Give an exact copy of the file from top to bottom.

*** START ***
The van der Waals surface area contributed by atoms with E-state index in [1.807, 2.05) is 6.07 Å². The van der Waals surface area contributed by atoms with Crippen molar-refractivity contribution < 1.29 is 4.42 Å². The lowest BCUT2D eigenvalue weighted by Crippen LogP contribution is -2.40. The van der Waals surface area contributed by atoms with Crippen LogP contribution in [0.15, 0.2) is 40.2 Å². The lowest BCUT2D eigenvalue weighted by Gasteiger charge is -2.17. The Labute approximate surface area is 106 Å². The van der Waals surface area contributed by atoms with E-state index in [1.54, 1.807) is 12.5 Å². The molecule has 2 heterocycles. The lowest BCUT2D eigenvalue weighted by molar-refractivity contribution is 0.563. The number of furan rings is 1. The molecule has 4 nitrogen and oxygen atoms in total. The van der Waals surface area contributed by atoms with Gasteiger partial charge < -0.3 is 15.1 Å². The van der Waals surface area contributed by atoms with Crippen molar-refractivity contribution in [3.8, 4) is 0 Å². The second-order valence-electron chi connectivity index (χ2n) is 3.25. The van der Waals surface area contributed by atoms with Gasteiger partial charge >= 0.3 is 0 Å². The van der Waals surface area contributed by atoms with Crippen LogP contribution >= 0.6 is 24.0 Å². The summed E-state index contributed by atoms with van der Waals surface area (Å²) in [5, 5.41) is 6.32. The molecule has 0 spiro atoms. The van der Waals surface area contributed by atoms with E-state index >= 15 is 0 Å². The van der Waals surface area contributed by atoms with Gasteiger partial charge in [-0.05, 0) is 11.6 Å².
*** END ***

The van der Waals surface area contributed by atoms with E-state index in [1.807, 2.05) is 6.07 Å². The van der Waals surface area contributed by atoms with Crippen molar-refractivity contribution < 1.29 is 4.42 Å². The lowest BCUT2D eigenvalue weighted by Crippen LogP contribution is -2.40. The van der Waals surface area contributed by atoms with Crippen LogP contribution in [0.15, 0.2) is 40.2 Å². The lowest BCUT2D eigenvalue weighted by Gasteiger charge is -2.17. The Labute approximate surface area is 106 Å². The van der Waals surface area contributed by atoms with E-state index in [1.54, 1.807) is 12.5 Å². The molecule has 2 heterocycles. The lowest BCUT2D eigenvalue weighted by molar-refractivity contribution is 0.563. The number of furan rings is 1. The molecule has 4 nitrogen and oxygen atoms in total. The van der Waals surface area contributed by atoms with Gasteiger partial charge < -0.3 is 15.1 Å². The van der Waals surface area contributed by atoms with Crippen molar-refractivity contribution in [3.8, 4) is 0 Å². The second-order valence-electron chi connectivity index (χ2n) is 3.25. The van der Waals surface area contributed by atoms with Gasteiger partial charge >= 0.3 is 0 Å². The van der Waals surface area contributed by atoms with Crippen LogP contribution >= 0.6 is 24.0 Å². The summed E-state index contributed by atoms with van der Waals surface area (Å²) in [5, 5.41) is 6.32. The molecule has 0 spiro atoms. The van der Waals surface area contributed by atoms with E-state index >= 15 is 0 Å². The van der Waals surface area contributed by atoms with Gasteiger partial charge in [-0.05, 0) is 11.6 Å².